From the president of Bard College via Time:
The SAT needs to be abandoned and replaced. The SAT has a status as a reliable measure of college readiness it does not deserve.
The blunt fact is that the SAT has never been a good predictor of academic achievement in college. High school grades adjusted to account for the curriculum and academic programs in the high school from which a student graduates are.
First, despite the changes, these tests remain divorced from what is taught in high school and what ought to be taught in high school.
Second, the test taker never really finds out whether he or she got any answer right or wrong and why.
What purpose is served by putting young people through an ordeal from which they learn nothing? Is the SAT a reasonable representation of the ideals and benefits of learning? No, it makes a mockery of them.
The time has come for colleges and universities to join together with the most innovative software designers to fundamentally reinvent a college entrance examination system. We need to come up with one that puts applicants through a rigorous but enlightening process showing what they can and cannot do, and what they know and do not know, all in an effort to reverse the unacceptable low standard of learning among high school graduates we now tolerate and to inspire prospective college students about the joy of serious learning.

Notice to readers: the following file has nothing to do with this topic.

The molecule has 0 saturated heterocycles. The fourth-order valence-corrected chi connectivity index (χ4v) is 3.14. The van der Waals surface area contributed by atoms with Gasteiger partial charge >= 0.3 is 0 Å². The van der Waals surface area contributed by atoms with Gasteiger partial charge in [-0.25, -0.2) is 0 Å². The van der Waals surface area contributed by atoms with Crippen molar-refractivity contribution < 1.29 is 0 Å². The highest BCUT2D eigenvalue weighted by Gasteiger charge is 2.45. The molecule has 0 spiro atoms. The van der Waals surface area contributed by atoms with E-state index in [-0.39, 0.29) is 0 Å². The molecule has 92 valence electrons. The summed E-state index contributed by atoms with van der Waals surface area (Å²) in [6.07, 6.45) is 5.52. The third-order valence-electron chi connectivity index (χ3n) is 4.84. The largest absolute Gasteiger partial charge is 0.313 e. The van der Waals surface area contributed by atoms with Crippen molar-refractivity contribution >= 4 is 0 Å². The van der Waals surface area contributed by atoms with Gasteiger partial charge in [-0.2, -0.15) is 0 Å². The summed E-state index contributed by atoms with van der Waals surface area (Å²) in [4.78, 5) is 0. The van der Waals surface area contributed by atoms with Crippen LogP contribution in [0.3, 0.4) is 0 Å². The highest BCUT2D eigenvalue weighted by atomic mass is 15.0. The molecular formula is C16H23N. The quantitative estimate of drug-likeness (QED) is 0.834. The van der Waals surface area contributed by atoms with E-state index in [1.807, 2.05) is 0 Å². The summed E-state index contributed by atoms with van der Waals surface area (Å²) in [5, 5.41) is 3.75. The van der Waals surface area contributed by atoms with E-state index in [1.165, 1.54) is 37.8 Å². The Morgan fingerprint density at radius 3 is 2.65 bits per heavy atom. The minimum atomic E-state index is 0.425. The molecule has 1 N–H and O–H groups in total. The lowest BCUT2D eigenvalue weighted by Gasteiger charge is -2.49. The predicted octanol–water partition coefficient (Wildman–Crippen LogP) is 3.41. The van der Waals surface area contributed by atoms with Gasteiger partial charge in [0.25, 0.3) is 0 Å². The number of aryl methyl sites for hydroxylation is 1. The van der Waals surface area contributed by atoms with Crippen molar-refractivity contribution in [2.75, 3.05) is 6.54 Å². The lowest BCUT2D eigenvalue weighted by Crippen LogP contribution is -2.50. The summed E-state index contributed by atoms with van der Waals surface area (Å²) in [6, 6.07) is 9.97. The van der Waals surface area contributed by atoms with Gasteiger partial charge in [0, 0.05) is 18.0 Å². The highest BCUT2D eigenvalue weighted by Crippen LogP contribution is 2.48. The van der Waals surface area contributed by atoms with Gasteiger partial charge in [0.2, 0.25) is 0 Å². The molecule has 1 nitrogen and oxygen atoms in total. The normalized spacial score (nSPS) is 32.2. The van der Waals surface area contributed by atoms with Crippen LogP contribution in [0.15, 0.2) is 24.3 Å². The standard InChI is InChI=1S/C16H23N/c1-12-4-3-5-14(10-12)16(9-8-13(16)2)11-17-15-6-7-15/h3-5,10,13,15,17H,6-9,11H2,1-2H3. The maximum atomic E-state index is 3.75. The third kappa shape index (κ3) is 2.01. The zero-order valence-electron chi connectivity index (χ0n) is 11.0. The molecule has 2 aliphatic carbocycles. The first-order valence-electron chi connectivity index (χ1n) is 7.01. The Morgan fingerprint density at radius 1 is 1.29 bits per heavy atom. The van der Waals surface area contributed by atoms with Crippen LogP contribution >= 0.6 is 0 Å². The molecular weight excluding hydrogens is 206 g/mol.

From the NY Times op-ed by Professor Jennifer Finney Boylan:
The thing is, though, there already is something that accurately mirrors the grades a student gets in school. Namely: the grades a student gets in school. A better way of revising the SAT, from what I can see, would be to do away with it once and for all.
The College Board can change the test all it likes, but no single exam, given on a single day, should determine anyone’s fate. The fact that we have been using this test to perform exactly this function for generations now is a national scandal.
As the mother of two former SAT takers (one a sophomore in college, the other a senior in high school awaiting the result of his applications), I can also point out another problem with the test: It usually starts around 8:30 in the morning. I don’t know if the members of the College Board have ever met a 17-year-old at that hour, but I can tell you this is not the time of day I would choose to test their ability to do anything, except perhaps make orangutan sounds. (Editor's note: I concur.)